But I digress. I've spoken before in a way of a potential way forward for icons. However, I've backed off, particularly in regards to veneration, and yet still favorable to images for teaching and forming the imagination.
However, I've found at this art history blog on icons (here) that distinguishes between art (or maybe symbols) and icons. He has a few posts on the history of iconography in Christianity. In short, he distinguishes between images/art which was symbolic and episodic, engaging the mind in teaching and icons, with subsequent veneration. The former had roots in Greco-Roman culture, utilizing symbolic tropes for the purposes of conveying biblical stories. Thus the church and synagogue in Duros Europos had various art pieces depicting scenes of David, Moses, and Christ. Even Clement of Alexandria is quoted in saying Christians who use wax-seals should adopt images that connect to Christian themes (e.g. fish, boats, etc.), forbidding use of pagan themes or vanities. Icons, however, involved veneration and linkage, and were condemned as pagan ("gentile") rites. Of course condemnation meant that there were people who practiced these things. Irenaeus mentions that the Carpocratians utilized these "gentile" practices, and Alexander Severus (who was reputed to be favorable to Christians) had a portrait of Jesus, set aside portraits to Abraham, Orpheus, and Appollonius of Tyre. It was not until the seventh century when icons (in contrast to symbolic or episodic images/art) began to have apologists.
But what's most interesting is how, from a very early period, there was a clear-cut discomfort with the practice of icons. The following is from the Acts of John, an apocryphal collection of narratives about the St. John the Elder from the middle of the second century. It's worth consideration, especially when engaged with Orthodox apologetics for their theology of icons:
There came together therefore a gathering of a great multitude on John’s account; and as he discoursed to them that were there, Lycomedes, who had a friend who was a skillful painter, went hastily to him and said to him: You see me in a great hurry to come to you: come quickly to my house and paint the man whom I show you without his knowing it. And the painter, giving some one the necessary implements and colors, said to Lycomedes: Show him to me, and for the rest have no anxiety. And Lycomedes pointed out John to the painter, and brought him near him, and shut him up in a room from which the apostle of Christ could be seen. And Lycomedes was with the blessed man, feasting on the faith and the knowledge of our God, and rejoiced yet more in the thought that he should possess him in a portrait.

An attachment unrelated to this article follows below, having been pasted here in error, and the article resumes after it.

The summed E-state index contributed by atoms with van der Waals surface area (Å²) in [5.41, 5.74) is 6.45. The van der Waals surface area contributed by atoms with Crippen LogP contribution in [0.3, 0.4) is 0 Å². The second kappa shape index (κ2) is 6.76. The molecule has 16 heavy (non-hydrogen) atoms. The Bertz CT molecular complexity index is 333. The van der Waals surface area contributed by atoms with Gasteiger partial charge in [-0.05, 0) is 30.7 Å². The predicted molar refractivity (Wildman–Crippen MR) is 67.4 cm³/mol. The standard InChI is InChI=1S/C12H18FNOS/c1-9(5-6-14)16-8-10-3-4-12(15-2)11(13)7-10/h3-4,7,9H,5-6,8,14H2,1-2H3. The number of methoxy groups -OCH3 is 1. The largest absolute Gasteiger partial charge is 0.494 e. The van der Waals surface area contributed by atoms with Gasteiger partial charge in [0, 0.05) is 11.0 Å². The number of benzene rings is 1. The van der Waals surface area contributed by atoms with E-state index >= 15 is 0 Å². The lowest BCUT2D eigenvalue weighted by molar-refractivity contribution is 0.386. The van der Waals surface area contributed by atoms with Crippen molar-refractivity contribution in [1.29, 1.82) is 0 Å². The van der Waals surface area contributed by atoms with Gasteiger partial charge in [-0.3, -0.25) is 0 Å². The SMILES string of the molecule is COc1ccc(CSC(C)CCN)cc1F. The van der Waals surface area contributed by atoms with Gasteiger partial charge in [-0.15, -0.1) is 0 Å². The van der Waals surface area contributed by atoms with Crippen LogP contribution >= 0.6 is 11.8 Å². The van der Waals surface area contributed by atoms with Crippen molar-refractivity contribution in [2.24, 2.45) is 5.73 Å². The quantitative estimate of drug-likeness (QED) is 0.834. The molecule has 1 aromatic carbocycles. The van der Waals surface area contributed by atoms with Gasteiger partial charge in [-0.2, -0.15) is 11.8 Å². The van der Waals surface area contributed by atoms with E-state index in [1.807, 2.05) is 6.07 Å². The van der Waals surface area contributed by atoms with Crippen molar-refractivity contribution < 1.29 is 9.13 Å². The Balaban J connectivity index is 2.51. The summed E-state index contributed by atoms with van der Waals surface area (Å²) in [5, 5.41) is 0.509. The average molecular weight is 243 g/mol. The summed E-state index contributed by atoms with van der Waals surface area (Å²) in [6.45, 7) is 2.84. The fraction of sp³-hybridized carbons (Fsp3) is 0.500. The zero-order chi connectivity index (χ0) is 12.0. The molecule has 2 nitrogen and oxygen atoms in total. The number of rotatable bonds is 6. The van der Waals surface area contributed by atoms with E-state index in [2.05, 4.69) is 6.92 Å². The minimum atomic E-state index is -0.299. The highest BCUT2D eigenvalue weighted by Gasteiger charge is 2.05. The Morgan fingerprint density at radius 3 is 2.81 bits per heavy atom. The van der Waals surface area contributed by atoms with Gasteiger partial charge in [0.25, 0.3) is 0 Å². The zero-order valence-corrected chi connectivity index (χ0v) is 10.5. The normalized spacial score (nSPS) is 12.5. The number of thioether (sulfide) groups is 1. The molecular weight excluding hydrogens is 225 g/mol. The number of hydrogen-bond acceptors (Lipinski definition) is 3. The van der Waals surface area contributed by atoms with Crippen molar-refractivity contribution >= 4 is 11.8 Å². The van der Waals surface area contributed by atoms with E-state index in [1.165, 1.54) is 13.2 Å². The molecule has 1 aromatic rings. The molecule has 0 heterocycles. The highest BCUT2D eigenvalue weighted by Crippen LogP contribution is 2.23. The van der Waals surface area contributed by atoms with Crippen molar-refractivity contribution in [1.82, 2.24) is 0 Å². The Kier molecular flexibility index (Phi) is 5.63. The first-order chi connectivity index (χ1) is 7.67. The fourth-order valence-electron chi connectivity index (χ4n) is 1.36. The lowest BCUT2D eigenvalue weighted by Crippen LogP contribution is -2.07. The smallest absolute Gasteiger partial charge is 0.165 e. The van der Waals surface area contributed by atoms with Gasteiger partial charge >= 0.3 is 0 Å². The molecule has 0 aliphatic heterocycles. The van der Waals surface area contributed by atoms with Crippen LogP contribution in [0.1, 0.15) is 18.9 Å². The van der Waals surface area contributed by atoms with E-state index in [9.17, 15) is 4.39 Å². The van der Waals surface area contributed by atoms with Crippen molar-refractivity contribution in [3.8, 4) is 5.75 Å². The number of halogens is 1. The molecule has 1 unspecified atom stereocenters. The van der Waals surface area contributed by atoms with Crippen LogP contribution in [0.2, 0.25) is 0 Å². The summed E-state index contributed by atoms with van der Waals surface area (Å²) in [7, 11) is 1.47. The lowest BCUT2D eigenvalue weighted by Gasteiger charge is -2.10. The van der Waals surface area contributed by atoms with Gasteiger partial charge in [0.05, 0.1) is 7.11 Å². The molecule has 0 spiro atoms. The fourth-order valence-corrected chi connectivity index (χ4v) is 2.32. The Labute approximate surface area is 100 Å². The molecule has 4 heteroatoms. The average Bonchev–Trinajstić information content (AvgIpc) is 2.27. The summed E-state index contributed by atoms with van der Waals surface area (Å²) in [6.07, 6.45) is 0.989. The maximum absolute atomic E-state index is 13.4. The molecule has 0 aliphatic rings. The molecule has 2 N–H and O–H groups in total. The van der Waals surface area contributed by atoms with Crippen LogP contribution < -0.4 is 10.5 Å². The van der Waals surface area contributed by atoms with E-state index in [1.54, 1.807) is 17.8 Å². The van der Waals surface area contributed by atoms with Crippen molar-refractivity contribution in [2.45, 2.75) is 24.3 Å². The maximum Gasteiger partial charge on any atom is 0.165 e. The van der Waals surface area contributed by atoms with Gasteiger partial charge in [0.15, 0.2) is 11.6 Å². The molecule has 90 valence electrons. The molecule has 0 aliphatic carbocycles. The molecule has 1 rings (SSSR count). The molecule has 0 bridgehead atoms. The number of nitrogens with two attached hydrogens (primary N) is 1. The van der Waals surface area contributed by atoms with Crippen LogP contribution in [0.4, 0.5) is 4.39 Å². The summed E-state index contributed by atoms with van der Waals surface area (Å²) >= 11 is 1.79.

And he took it and set it up in his own bedchamber and hung it with garlands: so that later John, when he perceived it, said to him: My beloved child, what is it that you always do when you come in from the bath into your bedchamber alone? do not I pray with you and the rest of the brethren? or is there something you are hiding from us? And as he said this and talked jestingly with him, he went into the bedchamber, and saw the portrait of an old man crowned with garlands, and lamps and altars set before it. And he called him and said: Lycomedes, what do you mean by this matter of the portrait? can it be one of your gods that is painted here? for I see that you are still living in heathen fashion. And Lycomedes answered him: My only God is he who raised me up from death with my wife: but if, next to that God, it be right that the men who have benefited us should be called gods -it is you, father, whom I have had painted in that portrait, whom I crown and love and reverence as having become my good guide.
And John who had never at any time seen his own face said to him: You mock me, child: am I like that in form, [excelling] your Lord? how can you persuade me that the portrait is like me? And Lycomedes brought him a mirror. And when he had seen himself in the mirror and looked earnestly at the portrait, he said: As the Lord Jesus Christ lives, the portrait is like me: yet not like me, child, but like my fleshly image; for if this painter, who has imitated this my face, desires to draw me in a portrait, he will be at a loss, [needing more than] the colors that are now given to you, and boards and plaster (?) and glue (?), and the position of my shape, and old age and youth and all things that are seen with the eye.
But do you become for me a good painter, Lycomedes. You have colors which he gives you through me, who paints all of us for himself, even Jesus, who knows the shapes and appearances and postures and dispositions and types of our souls. And the colors wherewith I bid you paint are these: faith in God, knowledge, godly fear, friendship, communion, meekness, kindness, brotherly love, purity, simplicity, tranquillity, fearlessness, grieflessness, sobriety, and the whole band of colors that paint the likeness of your soul, and even now raise up your members that were cast down, and levels them that were lifted up, and tends your bruises, and heals your wounds, and orders your hair that was disarranged, and washes your face, and chastens your eyes, and purges your bowels, and empties your belly, and cuts off that which is beneath it*; and in a word, when the whole company and mingling of such colors is come together, into your soul, it shall present it to our Lord Jesus Christ undaunted, whole (unsmoothed), and firm of shape. But this that you have now done is childish and imperfect: you have drawn a dead likeness of the dead.
*This text is clearly anti-gnostic, as its John clearly connects virtues in the soul to the effects one sees in the flesh. The point is not that the soul is important, forget about the body, but only the soul can shine forth through our flesh.